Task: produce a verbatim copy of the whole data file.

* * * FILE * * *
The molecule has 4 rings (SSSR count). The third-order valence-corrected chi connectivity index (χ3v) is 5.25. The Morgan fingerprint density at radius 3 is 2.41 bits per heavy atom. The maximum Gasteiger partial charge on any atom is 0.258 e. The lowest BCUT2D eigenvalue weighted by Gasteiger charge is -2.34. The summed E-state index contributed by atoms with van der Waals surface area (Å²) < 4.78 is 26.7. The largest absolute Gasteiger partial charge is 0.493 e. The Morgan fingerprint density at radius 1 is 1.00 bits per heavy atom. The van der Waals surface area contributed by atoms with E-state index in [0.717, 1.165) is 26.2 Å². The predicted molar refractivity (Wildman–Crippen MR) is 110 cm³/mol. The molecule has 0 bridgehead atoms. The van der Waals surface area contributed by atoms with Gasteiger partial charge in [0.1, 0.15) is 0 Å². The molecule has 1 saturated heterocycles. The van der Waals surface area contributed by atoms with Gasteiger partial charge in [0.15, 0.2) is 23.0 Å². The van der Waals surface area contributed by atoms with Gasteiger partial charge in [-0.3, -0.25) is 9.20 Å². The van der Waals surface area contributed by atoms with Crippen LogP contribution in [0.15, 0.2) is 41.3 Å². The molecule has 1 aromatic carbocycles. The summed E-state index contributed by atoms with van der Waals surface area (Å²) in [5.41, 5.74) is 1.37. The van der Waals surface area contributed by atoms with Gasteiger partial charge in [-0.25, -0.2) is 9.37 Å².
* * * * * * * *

The molecule has 4 rings (SSSR count). The third-order valence-corrected chi connectivity index (χ3v) is 5.25. The Morgan fingerprint density at radius 3 is 2.41 bits per heavy atom. The maximum Gasteiger partial charge on any atom is 0.258 e. The lowest BCUT2D eigenvalue weighted by Gasteiger charge is -2.34. The summed E-state index contributed by atoms with van der Waals surface area (Å²) < 4.78 is 26.7. The largest absolute Gasteiger partial charge is 0.493 e. The Morgan fingerprint density at radius 1 is 1.00 bits per heavy atom. The van der Waals surface area contributed by atoms with E-state index in [0.717, 1.165) is 26.2 Å². The predicted molar refractivity (Wildman–Crippen MR) is 110 cm³/mol. The molecule has 0 bridgehead atoms. The van der Waals surface area contributed by atoms with Gasteiger partial charge in [0.1, 0.15) is 0 Å². The molecule has 1 saturated heterocycles. The van der Waals surface area contributed by atoms with Gasteiger partial charge in [0.15, 0.2) is 23.0 Å². The van der Waals surface area contributed by atoms with Gasteiger partial charge in [-0.3, -0.25) is 9.20 Å². The van der Waals surface area contributed by atoms with Crippen LogP contribution in [0.15, 0.2) is 41.3 Å². The molecule has 1 aromatic carbocycles. The summed E-state index contributed by atoms with van der Waals surface area (Å²) in [5.41, 5.74) is 1.37. The van der Waals surface area contributed by atoms with Gasteiger partial charge in [-0.25, -0.2) is 9.37 Å².